Menu

The European Parliament has voted to amend and extend the protections of the EU’s Package Travel Directive (Directive 90/314/EEC). Following a vote on Wednesday, 12th March, MEPs approved by 610 votes to 58 a proposal of the European Commission seeking to modernise the legislation by taking into account changes in the way holidays are booked. Existing rules cover consumers who have booked a “package” trip (that is, an all-inclusive offer combining at least two of the following elements – transport, accommodation, and additional services such as sightseeing tours). However, with the advent of the internet, more and more consumers are using commercially linked online traders to book holidays and many such bookings do not fall within the definition of “package” as set out in the directive. As these bookings are now estimated to account for 118 million trips a year, the EU has moved to ensure that consumers have additional protections, similar to those afforded travellers on a package trip.

 

The draft rules set out today cover two types of contracts –

  • Package holidays: packages consisting of two or more elements (as above), bought from a single trader and paid for at the same time. MEPs also voted that additional bookings made by the buyer from the same trader within 24 hours of the conclusion of the original sale should be considered part of the same package.
  • “Linked” travel arrangements: arrangements consisting of two or more elements, bought from different traders and concluded through separate contracts, but linked through personal data such as contact information, credit card details, or passport numbers being passed on by the first trader. All contracts should be concluded within 24 hours in order to qualify as “linked”.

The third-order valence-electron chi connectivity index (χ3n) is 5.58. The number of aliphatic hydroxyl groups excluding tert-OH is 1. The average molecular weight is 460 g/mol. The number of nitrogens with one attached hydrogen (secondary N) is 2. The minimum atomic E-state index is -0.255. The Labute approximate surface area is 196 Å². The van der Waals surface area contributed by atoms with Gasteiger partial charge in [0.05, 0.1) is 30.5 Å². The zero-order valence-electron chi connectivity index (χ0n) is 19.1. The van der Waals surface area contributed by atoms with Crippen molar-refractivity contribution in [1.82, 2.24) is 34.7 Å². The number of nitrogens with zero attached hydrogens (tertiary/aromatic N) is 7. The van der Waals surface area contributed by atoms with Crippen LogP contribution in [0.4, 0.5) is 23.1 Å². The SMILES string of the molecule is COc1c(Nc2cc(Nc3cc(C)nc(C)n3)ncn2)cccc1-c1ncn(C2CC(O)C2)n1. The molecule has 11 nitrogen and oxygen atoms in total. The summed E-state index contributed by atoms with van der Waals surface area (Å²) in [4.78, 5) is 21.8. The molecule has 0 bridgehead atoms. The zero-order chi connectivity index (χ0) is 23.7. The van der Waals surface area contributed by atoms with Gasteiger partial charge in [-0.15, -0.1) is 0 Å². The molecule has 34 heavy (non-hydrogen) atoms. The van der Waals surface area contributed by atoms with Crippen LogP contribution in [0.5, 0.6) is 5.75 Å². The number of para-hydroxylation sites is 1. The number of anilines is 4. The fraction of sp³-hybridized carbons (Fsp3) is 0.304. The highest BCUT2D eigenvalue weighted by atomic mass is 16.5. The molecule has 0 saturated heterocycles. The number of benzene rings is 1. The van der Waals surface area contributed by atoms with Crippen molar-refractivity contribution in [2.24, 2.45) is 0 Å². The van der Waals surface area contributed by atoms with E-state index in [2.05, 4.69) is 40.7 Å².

The main changes envisaged are as follows –

  • Package travel retailers may be made liable if something goes wrong during the holiday, in addition to the organiser of the package. The retailer may be made liable where travellers are invited to purchase additional travel services (such as a hotel room or car rental) on a linked website, and the retailer passes the traveller’s name or personal details to the other service provider.
  • Travellers must be repatriated if their travel organiser becomes insolvent or goes out of business while they are on holiday. Member States should ensure that insolvency protection schemes are effective and able to guarantee prompt repatriation and immediate refunds to affected travellers.
  • Prices can only be raised after a sale is concluded for specific reasons, such as an increase in fuel prices or taxes. If the price is raised by more than 8%, the traveller should be offered reimbursement or another holiday of equivalent value.
  • Any price reduction of more than 3% must be passed on to the traveller. Organisers will not be allowed to change flight times significantly (i.e. by more than three hours) after the sale has been concluded. If the flight times are changed as such, the traveller should be offered an equivalent package or full reimbursement.
  • Where the traveller is unable to return home on time due to “unforeseen” or “unavoidable” circumstances such as a natural disaster or a terrorist attack, the organiser must arrange accommodation. This must be of a similar level to that originally booked. Alternatively, the organiser must pay for accommodation – not exceeding five days – at up to €125 per night if it is unwilling or unable to make a booking on the traveller’s behalf.
  • In the case of a linked travel arrangement, each organiser is responsible for their own part of the contract.
  • If the trader fails to inform the traveller that the travel arrangements he/she has booked do not constitute a “package”, the traveller will have the same rights as anyone who books a package holiday.

 

Today’s vote closes the first reading of the new rules and ensures that the result is available for the new Parliament, which will then negotiate with Member States on the final wording of the directive. Negotiations are expected to begin after the upcoming European elections in May. Parliament proposes that Member States should then have two years to bring the new rules into effect once they are approved.

 

For more information on your rights when booking a package holiday, read our handy guide here.

If you have a query or want to make a complaint, click here or call our office on (01) 8797 620. 

The European Parliament press release on the vote can be accessed here.